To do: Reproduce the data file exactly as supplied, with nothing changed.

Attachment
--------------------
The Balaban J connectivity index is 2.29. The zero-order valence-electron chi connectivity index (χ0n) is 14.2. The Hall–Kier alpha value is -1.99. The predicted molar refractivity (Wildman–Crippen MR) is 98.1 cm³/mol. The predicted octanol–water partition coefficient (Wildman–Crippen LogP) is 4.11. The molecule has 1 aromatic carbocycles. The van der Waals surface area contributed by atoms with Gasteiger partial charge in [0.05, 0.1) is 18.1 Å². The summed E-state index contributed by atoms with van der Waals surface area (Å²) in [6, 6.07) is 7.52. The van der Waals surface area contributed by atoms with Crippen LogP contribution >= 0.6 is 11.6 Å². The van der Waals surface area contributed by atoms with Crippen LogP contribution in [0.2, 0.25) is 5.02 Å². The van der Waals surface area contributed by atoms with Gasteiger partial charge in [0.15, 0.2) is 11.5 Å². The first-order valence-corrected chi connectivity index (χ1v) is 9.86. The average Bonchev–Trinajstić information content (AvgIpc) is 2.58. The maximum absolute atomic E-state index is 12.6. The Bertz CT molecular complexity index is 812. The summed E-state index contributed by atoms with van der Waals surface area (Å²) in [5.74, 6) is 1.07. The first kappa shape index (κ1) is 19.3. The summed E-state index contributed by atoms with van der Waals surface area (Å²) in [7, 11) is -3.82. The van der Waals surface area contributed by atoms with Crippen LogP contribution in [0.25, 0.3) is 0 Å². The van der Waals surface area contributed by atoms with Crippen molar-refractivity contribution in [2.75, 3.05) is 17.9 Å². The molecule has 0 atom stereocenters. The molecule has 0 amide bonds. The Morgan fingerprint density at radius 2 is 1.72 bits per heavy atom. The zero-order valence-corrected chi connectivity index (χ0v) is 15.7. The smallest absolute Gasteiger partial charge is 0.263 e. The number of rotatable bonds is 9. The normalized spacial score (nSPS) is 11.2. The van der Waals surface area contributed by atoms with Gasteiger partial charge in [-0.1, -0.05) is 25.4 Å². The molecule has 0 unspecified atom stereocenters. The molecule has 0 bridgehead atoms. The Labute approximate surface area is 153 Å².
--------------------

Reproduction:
The Balaban J connectivity index is 2.29. The zero-order valence-electron chi connectivity index (χ0n) is 14.2. The Hall–Kier alpha value is -1.99. The predicted molar refractivity (Wildman–Crippen MR) is 98.1 cm³/mol. The predicted octanol–water partition coefficient (Wildman–Crippen LogP) is 4.11. The molecule has 1 aromatic carbocycles. The van der Waals surface area contributed by atoms with Gasteiger partial charge in [0.05, 0.1) is 18.1 Å². The summed E-state index contributed by atoms with van der Waals surface area (Å²) in [6, 6.07) is 7.52. The van der Waals surface area contributed by atoms with Crippen LogP contribution >= 0.6 is 11.6 Å². The van der Waals surface area contributed by atoms with Crippen LogP contribution in [0.2, 0.25) is 5.02 Å². The van der Waals surface area contributed by atoms with Gasteiger partial charge in [0.15, 0.2) is 11.5 Å². The first-order valence-corrected chi connectivity index (χ1v) is 9.86. The average Bonchev–Trinajstić information content (AvgIpc) is 2.58. The maximum absolute atomic E-state index is 12.6. The Bertz CT molecular complexity index is 812. The summed E-state index contributed by atoms with van der Waals surface area (Å²) in [5.74, 6) is 1.07. The first kappa shape index (κ1) is 19.3. The summed E-state index contributed by atoms with van der Waals surface area (Å²) in [7, 11) is -3.82. The van der Waals surface area contributed by atoms with Crippen LogP contribution in [0.25, 0.3) is 0 Å². The van der Waals surface area contributed by atoms with Crippen molar-refractivity contribution in [2.75, 3.05) is 17.9 Å². The molecule has 0 atom stereocenters. The molecule has 0 amide bonds. The Morgan fingerprint density at radius 2 is 1.72 bits per heavy atom. The zero-order valence-corrected chi connectivity index (χ0v) is 15.7. The smallest absolute Gasteiger partial charge is 0.263 e. The number of rotatable bonds is 9. The normalized spacial score (nSPS) is 11.2. The van der Waals surface area contributed by atoms with Gasteiger partial charge in [-0.1, -0.05) is 25.4 Å². The molecule has 0 unspecified atom stereocenters. The molecule has 0 bridgehead atoms. The Labute approximate surface area is 153 Å².